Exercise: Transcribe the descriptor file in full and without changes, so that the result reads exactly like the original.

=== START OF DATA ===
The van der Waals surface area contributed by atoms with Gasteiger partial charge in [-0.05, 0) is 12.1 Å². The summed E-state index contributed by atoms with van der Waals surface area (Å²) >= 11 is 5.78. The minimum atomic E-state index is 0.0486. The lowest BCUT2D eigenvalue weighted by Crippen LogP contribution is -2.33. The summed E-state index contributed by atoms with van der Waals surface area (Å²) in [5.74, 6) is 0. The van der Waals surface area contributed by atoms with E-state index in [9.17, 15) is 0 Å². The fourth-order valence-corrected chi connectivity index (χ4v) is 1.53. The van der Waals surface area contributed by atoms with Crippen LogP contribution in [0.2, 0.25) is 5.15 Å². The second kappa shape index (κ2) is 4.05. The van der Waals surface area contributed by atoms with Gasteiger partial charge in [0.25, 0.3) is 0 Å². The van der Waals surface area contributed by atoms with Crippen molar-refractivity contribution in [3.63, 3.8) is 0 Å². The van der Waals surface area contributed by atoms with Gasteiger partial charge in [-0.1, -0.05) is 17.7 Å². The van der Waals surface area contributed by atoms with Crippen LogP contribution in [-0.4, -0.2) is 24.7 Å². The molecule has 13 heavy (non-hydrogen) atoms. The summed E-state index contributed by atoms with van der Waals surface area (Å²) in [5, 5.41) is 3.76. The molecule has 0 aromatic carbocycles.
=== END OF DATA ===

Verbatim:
The van der Waals surface area contributed by atoms with Gasteiger partial charge in [-0.05, 0) is 12.1 Å². The summed E-state index contributed by atoms with van der Waals surface area (Å²) >= 11 is 5.78. The minimum atomic E-state index is 0.0486. The lowest BCUT2D eigenvalue weighted by Crippen LogP contribution is -2.33. The summed E-state index contributed by atoms with van der Waals surface area (Å²) in [5.74, 6) is 0. The van der Waals surface area contributed by atoms with E-state index in [9.17, 15) is 0 Å². The fourth-order valence-corrected chi connectivity index (χ4v) is 1.53. The van der Waals surface area contributed by atoms with Crippen LogP contribution in [0.2, 0.25) is 5.15 Å². The second kappa shape index (κ2) is 4.05. The van der Waals surface area contributed by atoms with Gasteiger partial charge in [0.25, 0.3) is 0 Å². The van der Waals surface area contributed by atoms with Crippen molar-refractivity contribution in [3.63, 3.8) is 0 Å². The van der Waals surface area contributed by atoms with Gasteiger partial charge in [-0.1, -0.05) is 17.7 Å². The van der Waals surface area contributed by atoms with Crippen LogP contribution in [-0.4, -0.2) is 24.7 Å². The molecule has 13 heavy (non-hydrogen) atoms. The summed E-state index contributed by atoms with van der Waals surface area (Å²) in [5, 5.41) is 3.76. The molecule has 0 aromatic carbocycles.